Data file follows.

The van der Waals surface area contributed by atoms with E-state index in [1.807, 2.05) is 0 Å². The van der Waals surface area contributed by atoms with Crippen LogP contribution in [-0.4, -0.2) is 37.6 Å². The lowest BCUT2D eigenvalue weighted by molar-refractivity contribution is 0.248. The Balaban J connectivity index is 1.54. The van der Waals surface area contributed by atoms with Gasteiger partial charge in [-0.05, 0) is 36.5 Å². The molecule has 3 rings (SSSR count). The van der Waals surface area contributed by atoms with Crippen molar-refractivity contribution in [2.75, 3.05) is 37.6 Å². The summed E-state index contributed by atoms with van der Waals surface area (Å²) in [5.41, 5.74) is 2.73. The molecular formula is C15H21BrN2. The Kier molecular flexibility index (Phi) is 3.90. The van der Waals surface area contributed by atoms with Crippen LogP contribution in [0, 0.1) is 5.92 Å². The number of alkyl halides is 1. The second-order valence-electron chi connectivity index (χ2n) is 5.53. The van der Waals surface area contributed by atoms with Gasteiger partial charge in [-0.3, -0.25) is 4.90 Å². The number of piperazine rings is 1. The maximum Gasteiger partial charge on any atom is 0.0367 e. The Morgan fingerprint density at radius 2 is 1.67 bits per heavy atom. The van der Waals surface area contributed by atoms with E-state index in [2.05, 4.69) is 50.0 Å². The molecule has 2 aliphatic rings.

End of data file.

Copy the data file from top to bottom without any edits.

The van der Waals surface area contributed by atoms with E-state index in [1.807, 2.05) is 0 Å². The van der Waals surface area contributed by atoms with Crippen LogP contribution in [-0.4, -0.2) is 37.6 Å². The lowest BCUT2D eigenvalue weighted by molar-refractivity contribution is 0.248. The Balaban J connectivity index is 1.54. The van der Waals surface area contributed by atoms with Gasteiger partial charge in [-0.05, 0) is 36.5 Å². The molecule has 3 rings (SSSR count). The van der Waals surface area contributed by atoms with Crippen molar-refractivity contribution in [2.75, 3.05) is 37.6 Å². The summed E-state index contributed by atoms with van der Waals surface area (Å²) in [5.41, 5.74) is 2.73. The molecular formula is C15H21BrN2. The Kier molecular flexibility index (Phi) is 3.90. The van der Waals surface area contributed by atoms with Crippen LogP contribution in [0, 0.1) is 5.92 Å². The number of alkyl halides is 1. The second-order valence-electron chi connectivity index (χ2n) is 5.53. The van der Waals surface area contributed by atoms with Gasteiger partial charge in [-0.3, -0.25) is 4.90 Å². The number of piperazine rings is 1. The maximum Gasteiger partial charge on any atom is 0.0367 e. The Morgan fingerprint density at radius 2 is 1.67 bits per heavy atom. The van der Waals surface area contributed by atoms with E-state index in [2.05, 4.69) is 50.0 Å². The molecule has 2 aliphatic rings.